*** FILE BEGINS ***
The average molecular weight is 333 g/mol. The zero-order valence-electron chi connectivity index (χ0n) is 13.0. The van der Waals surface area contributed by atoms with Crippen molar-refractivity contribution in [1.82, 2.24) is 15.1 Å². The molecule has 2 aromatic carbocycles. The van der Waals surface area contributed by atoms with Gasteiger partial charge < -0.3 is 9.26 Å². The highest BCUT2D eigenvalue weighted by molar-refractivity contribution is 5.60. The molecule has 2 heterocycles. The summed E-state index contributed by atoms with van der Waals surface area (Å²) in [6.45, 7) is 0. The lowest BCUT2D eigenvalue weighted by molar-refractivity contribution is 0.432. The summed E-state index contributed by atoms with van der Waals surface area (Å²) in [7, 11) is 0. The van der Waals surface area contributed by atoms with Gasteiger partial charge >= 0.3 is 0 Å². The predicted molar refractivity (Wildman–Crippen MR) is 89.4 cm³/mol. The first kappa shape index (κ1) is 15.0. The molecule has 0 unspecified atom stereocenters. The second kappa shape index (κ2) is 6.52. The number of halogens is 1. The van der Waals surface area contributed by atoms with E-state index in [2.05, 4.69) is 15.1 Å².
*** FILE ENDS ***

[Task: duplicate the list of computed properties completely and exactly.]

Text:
The average molecular weight is 333 g/mol. The zero-order valence-electron chi connectivity index (χ0n) is 13.0. The van der Waals surface area contributed by atoms with Crippen molar-refractivity contribution in [1.82, 2.24) is 15.1 Å². The molecule has 2 aromatic carbocycles. The van der Waals surface area contributed by atoms with Gasteiger partial charge < -0.3 is 9.26 Å². The highest BCUT2D eigenvalue weighted by molar-refractivity contribution is 5.60. The molecule has 2 heterocycles. The summed E-state index contributed by atoms with van der Waals surface area (Å²) in [6.45, 7) is 0. The lowest BCUT2D eigenvalue weighted by molar-refractivity contribution is 0.432. The summed E-state index contributed by atoms with van der Waals surface area (Å²) in [7, 11) is 0. The van der Waals surface area contributed by atoms with Gasteiger partial charge >= 0.3 is 0 Å². The predicted molar refractivity (Wildman–Crippen MR) is 89.4 cm³/mol. The first kappa shape index (κ1) is 15.0. The molecule has 0 unspecified atom stereocenters. The second kappa shape index (κ2) is 6.52. The number of halogens is 1. The van der Waals surface area contributed by atoms with E-state index in [2.05, 4.69) is 15.1 Å².